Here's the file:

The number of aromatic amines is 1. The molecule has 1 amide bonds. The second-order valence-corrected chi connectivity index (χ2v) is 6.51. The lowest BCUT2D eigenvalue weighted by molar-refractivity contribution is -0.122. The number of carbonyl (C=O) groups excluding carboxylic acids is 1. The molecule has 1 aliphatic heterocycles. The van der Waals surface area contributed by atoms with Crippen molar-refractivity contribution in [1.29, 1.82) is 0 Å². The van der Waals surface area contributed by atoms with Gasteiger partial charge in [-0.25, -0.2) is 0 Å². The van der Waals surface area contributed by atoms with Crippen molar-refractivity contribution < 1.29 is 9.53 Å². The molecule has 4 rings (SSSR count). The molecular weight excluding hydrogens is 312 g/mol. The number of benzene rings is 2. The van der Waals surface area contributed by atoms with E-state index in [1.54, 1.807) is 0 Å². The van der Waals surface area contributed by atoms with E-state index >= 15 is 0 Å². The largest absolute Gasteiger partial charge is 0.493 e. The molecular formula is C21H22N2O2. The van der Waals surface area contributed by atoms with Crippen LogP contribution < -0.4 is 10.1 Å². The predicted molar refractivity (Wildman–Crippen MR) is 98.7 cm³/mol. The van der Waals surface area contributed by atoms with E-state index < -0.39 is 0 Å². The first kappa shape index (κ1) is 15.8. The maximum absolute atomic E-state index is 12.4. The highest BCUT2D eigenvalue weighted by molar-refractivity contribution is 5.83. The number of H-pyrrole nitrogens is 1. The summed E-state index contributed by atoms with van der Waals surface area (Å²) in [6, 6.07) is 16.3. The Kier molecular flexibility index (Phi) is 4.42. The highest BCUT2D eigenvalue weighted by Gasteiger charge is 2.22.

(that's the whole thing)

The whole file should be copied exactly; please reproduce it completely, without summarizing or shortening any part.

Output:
The number of aromatic amines is 1. The molecule has 1 amide bonds. The second-order valence-corrected chi connectivity index (χ2v) is 6.51. The lowest BCUT2D eigenvalue weighted by molar-refractivity contribution is -0.122. The number of carbonyl (C=O) groups excluding carboxylic acids is 1. The molecule has 1 aliphatic heterocycles. The van der Waals surface area contributed by atoms with Crippen molar-refractivity contribution in [1.29, 1.82) is 0 Å². The van der Waals surface area contributed by atoms with Gasteiger partial charge in [-0.25, -0.2) is 0 Å². The van der Waals surface area contributed by atoms with Crippen molar-refractivity contribution < 1.29 is 9.53 Å². The molecule has 4 rings (SSSR count). The molecular weight excluding hydrogens is 312 g/mol. The number of benzene rings is 2. The van der Waals surface area contributed by atoms with E-state index in [1.54, 1.807) is 0 Å². The van der Waals surface area contributed by atoms with E-state index >= 15 is 0 Å². The largest absolute Gasteiger partial charge is 0.493 e. The molecular formula is C21H22N2O2. The van der Waals surface area contributed by atoms with Crippen LogP contribution < -0.4 is 10.1 Å². The predicted molar refractivity (Wildman–Crippen MR) is 98.7 cm³/mol. The van der Waals surface area contributed by atoms with E-state index < -0.39 is 0 Å². The first kappa shape index (κ1) is 15.8. The maximum absolute atomic E-state index is 12.4. The highest BCUT2D eigenvalue weighted by molar-refractivity contribution is 5.83. The number of H-pyrrole nitrogens is 1. The summed E-state index contributed by atoms with van der Waals surface area (Å²) in [6, 6.07) is 16.3. The Kier molecular flexibility index (Phi) is 4.42. The highest BCUT2D eigenvalue weighted by Gasteiger charge is 2.22.